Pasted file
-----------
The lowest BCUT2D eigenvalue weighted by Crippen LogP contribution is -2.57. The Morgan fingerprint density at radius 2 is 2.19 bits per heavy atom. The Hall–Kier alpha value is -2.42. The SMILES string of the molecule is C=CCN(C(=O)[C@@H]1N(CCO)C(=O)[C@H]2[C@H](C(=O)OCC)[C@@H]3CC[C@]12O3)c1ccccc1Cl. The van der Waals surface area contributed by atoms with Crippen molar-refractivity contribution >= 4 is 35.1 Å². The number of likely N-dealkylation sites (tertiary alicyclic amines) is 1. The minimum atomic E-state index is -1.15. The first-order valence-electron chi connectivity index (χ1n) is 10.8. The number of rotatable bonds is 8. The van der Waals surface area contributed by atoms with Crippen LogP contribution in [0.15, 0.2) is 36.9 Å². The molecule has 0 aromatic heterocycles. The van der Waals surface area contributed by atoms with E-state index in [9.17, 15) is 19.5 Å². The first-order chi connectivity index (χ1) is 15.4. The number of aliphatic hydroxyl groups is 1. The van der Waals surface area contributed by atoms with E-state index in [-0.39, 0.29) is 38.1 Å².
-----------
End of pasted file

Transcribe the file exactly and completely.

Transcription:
The lowest BCUT2D eigenvalue weighted by Crippen LogP contribution is -2.57. The Morgan fingerprint density at radius 2 is 2.19 bits per heavy atom. The Hall–Kier alpha value is -2.42. The SMILES string of the molecule is C=CCN(C(=O)[C@@H]1N(CCO)C(=O)[C@H]2[C@H](C(=O)OCC)[C@@H]3CC[C@]12O3)c1ccccc1Cl. The van der Waals surface area contributed by atoms with Crippen molar-refractivity contribution >= 4 is 35.1 Å². The number of likely N-dealkylation sites (tertiary alicyclic amines) is 1. The minimum atomic E-state index is -1.15. The first-order valence-electron chi connectivity index (χ1n) is 10.8. The number of rotatable bonds is 8. The van der Waals surface area contributed by atoms with Crippen LogP contribution in [0.15, 0.2) is 36.9 Å². The molecule has 0 aromatic heterocycles. The van der Waals surface area contributed by atoms with E-state index in [9.17, 15) is 19.5 Å². The first-order chi connectivity index (χ1) is 15.4. The number of aliphatic hydroxyl groups is 1. The van der Waals surface area contributed by atoms with E-state index in [-0.39, 0.29) is 38.1 Å².